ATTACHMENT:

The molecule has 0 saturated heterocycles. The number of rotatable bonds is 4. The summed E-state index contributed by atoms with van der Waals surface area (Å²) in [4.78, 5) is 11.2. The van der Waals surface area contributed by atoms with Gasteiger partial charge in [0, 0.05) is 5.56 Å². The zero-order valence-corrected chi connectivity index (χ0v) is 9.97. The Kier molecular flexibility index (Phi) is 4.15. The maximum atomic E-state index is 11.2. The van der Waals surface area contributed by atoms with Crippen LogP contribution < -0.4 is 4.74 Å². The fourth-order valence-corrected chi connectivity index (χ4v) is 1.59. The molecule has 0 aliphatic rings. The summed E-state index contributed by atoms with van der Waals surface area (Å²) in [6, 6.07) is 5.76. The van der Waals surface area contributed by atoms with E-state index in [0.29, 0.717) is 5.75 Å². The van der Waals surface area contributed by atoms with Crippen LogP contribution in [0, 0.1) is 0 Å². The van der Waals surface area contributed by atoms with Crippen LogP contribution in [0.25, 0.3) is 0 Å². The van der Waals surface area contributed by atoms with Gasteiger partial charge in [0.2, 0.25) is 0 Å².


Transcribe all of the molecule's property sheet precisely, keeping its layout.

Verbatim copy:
The molecule has 0 saturated heterocycles. The number of rotatable bonds is 4. The summed E-state index contributed by atoms with van der Waals surface area (Å²) in [4.78, 5) is 11.2. The van der Waals surface area contributed by atoms with Gasteiger partial charge in [0, 0.05) is 5.56 Å². The zero-order valence-corrected chi connectivity index (χ0v) is 9.97. The Kier molecular flexibility index (Phi) is 4.15. The maximum atomic E-state index is 11.2. The van der Waals surface area contributed by atoms with Crippen LogP contribution < -0.4 is 4.74 Å². The fourth-order valence-corrected chi connectivity index (χ4v) is 1.59. The molecule has 0 aliphatic rings. The summed E-state index contributed by atoms with van der Waals surface area (Å²) in [6, 6.07) is 5.76. The van der Waals surface area contributed by atoms with E-state index in [0.29, 0.717) is 5.75 Å². The van der Waals surface area contributed by atoms with Crippen LogP contribution in [0, 0.1) is 0 Å². The van der Waals surface area contributed by atoms with Crippen LogP contribution in [0.25, 0.3) is 0 Å². The van der Waals surface area contributed by atoms with Gasteiger partial charge in [0.2, 0.25) is 0 Å².